So why do we celebrate the birth of the true Light that gives light to every man at this time of year? Because thanks to a quirk in the Earth's axis some associate with the Fall of mankind, the solar year is divided into a half year of decreasing length of days followed by a half year of increasing length of days. The celebration of Christ's entry into the world is timed to coincide with the cosmological gift of increasing hours of sunlight.
We like to believe people are good, although broken. We like to give one another room for differing points of view. We like to believe we all tell the truth to the best of our ability and respect boundaries and play nice, and that we all have one another's best interests at heart.
And when someone slips, we call it human nature and overlook it if it doesn't hurt us too much. We prefer to think of such conduct as bad manners, rooted in ignorance rather than intention to do harm. In the worst case, we can tell ourselves that we are taking the high road by showing mercy those who seem to have none. Sometimes, though, human nature takes our breath away--not in a good way, but in a "I-just-took-a-hard-fall-and-got-the-breath-knocked-out-of-me" kind of way. We sit in the dark on the pavement waiting through that long night for our respiration to resume. We hear only our own shocked silence as we adjust to a clarity of consciousness that encompasses a wider range of human behavior than we wanted to believe possible. Yet perhaps that silence is what we need to hear the still small voice telling us to "fear not," there in the dark.
For the light is coming.
The divine light of Christ is eternal. His all-embracing love is forever true. In him, there is more than enough for everyone. Yet where the brightest light is shed, the deepest shadows are cast. His light reveals all that is true and all that is not true, including the darkness hiding in our human nature.
Now that I'm gaining more wisdom--read that as accumulating years on this planet--I begin to see my own error in consistently hiding the darkness inherent in "human nature" behind my perceptions of poor etiquette, careless boundaries, or various mental health diagnoses in others. Sometimes the darkness is simply that: dark. Sometimes it runs deep. Sometimes the light reveals it in others around us, sometimes within us.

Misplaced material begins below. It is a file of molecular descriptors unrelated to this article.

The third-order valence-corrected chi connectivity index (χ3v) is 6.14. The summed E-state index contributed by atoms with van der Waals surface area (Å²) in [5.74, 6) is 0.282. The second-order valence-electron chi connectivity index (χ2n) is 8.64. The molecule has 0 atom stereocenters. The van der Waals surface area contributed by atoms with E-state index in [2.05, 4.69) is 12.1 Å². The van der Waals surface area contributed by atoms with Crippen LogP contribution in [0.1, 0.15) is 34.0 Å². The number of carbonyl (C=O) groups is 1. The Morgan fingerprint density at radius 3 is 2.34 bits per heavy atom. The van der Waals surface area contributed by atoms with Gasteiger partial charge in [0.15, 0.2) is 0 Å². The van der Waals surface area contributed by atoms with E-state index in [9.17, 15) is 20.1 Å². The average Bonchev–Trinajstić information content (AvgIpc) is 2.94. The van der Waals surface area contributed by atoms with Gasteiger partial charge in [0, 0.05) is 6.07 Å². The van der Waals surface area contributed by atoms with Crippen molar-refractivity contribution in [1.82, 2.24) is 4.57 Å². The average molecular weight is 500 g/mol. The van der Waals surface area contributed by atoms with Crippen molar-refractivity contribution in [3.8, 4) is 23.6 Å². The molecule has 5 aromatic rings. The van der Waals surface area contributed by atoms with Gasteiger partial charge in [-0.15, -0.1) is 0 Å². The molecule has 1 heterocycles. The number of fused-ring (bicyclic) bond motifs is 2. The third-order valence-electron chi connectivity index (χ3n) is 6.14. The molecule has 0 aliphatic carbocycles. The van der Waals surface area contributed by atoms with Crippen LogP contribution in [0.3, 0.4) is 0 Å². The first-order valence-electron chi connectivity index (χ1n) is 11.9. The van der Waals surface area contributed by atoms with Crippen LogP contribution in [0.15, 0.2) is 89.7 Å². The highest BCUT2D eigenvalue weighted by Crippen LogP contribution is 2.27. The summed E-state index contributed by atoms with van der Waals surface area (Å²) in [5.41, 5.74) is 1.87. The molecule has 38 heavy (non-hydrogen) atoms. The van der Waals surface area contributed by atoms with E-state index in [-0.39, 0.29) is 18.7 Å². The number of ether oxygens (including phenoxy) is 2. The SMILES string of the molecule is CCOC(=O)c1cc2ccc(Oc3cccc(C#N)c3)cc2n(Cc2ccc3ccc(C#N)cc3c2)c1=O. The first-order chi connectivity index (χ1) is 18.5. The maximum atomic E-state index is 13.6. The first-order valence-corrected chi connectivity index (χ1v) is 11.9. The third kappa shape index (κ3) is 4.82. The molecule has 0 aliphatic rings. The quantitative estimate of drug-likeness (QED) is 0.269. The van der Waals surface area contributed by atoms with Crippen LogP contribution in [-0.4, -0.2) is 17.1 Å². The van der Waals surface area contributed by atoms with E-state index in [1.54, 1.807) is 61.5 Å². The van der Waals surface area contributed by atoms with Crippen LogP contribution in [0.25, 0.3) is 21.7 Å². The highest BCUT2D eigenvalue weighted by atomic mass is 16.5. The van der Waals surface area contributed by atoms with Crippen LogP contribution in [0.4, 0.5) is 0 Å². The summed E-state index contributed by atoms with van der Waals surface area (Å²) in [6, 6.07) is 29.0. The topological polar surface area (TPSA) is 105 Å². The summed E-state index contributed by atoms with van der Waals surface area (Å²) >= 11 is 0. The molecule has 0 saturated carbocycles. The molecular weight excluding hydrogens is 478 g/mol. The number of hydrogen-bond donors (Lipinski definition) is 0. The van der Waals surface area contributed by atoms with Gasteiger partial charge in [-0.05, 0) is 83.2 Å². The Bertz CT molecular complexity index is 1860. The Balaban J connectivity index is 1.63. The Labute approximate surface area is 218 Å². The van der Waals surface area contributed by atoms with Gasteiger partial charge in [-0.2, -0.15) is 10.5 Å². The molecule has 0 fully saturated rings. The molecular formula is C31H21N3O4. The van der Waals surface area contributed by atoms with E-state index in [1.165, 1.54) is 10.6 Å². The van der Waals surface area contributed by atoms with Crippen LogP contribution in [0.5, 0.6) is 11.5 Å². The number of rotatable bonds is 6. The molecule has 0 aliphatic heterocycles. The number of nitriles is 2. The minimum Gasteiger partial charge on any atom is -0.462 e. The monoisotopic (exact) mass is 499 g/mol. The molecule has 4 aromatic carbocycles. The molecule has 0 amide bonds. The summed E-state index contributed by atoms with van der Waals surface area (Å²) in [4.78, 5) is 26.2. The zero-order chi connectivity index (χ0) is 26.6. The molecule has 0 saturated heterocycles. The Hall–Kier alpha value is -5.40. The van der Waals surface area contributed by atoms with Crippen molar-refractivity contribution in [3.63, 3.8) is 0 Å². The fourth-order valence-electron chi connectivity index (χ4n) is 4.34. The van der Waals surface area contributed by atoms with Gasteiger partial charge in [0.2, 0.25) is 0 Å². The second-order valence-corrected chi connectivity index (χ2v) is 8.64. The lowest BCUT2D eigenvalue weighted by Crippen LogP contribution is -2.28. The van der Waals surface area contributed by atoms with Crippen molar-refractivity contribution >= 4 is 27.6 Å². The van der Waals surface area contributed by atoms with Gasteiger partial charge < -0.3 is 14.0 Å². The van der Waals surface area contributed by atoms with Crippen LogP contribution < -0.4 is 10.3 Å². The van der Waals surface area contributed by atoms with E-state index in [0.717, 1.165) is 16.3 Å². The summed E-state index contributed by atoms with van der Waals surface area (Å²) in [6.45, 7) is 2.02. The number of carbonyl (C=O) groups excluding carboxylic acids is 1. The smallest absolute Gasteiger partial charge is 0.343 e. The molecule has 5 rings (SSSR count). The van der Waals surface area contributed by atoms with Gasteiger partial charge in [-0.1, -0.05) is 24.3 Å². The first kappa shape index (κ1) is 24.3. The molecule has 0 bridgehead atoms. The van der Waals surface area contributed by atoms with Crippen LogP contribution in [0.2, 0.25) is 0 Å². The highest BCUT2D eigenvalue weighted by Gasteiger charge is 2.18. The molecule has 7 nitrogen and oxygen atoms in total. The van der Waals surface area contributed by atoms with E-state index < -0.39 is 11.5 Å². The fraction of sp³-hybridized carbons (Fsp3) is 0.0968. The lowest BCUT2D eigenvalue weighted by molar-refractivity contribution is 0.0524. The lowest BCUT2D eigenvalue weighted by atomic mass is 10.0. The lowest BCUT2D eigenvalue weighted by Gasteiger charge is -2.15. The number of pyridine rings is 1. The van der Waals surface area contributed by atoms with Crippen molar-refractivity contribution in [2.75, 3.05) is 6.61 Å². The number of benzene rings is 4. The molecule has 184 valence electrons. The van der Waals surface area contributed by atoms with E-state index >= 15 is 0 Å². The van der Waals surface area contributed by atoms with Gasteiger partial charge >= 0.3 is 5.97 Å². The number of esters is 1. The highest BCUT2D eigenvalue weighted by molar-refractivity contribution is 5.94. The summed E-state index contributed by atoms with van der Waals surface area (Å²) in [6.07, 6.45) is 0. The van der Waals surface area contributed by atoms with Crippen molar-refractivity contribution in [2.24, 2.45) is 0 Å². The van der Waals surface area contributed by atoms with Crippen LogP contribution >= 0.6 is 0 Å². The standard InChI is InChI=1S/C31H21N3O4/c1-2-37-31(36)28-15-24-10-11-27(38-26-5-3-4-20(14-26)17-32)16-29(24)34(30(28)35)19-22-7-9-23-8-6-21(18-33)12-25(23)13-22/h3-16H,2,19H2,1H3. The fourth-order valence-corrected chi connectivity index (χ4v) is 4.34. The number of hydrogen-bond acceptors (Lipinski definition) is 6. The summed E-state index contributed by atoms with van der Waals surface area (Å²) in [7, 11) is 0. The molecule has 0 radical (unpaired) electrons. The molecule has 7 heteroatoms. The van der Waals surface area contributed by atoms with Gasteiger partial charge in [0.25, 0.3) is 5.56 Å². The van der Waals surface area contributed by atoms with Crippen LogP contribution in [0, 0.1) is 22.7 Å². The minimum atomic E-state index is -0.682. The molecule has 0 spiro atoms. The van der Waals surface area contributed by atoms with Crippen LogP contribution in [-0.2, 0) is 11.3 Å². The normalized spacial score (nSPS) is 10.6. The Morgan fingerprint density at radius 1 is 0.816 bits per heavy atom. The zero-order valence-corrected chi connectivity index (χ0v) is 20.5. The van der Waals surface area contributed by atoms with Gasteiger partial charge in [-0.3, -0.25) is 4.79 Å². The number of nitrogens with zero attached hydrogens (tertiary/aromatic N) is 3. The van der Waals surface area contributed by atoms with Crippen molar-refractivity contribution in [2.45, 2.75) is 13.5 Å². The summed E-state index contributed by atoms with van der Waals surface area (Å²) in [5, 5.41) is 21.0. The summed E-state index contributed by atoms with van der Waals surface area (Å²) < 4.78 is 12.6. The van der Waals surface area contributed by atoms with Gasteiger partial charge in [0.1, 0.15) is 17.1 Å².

The limitation of life and love is the mother of all scarcity. The black hole of the world originates either in the fear of death, or the belief that God can love only those who resemble us. If we believe only what our eyes can see, human life is short, and there is never enough: time, money, love, or attention. And from the darkness of scarcity, soul-selfishness, envy, spite, greed and hatred are born. All natural human attempts to manipulate others to meet our unending needs by way of threat--or to control them through accusations, lies and slander--originate in that darkness.
"For you were once darkness, but now you are light in the Lord. Live as children of light 9 (for the fruit of the light consists in all goodness,righteousness and truth) 10 and find out what pleases the Lord. 11 Have nothing to do with the fruitless deeds of darkness, but rather expose them. 12 It is shameful even to mention what the disobedient do in secret. 13 But everything exposed by the light becomes visible—and everything that is illuminated becomes a light. 14 This is why it is said:
“Wake up, sleeper,
rise from the dead,
and Christ will shine on you."
Fear not, for the gift of light is growing. Listen to the angels singing with the stars up in that cold sky. And if you've never taken the gift of light seriously, consider what a limitless gift it will be when you open up to the light and begin to share it around.
Peace on Earth, goodwill to men . . .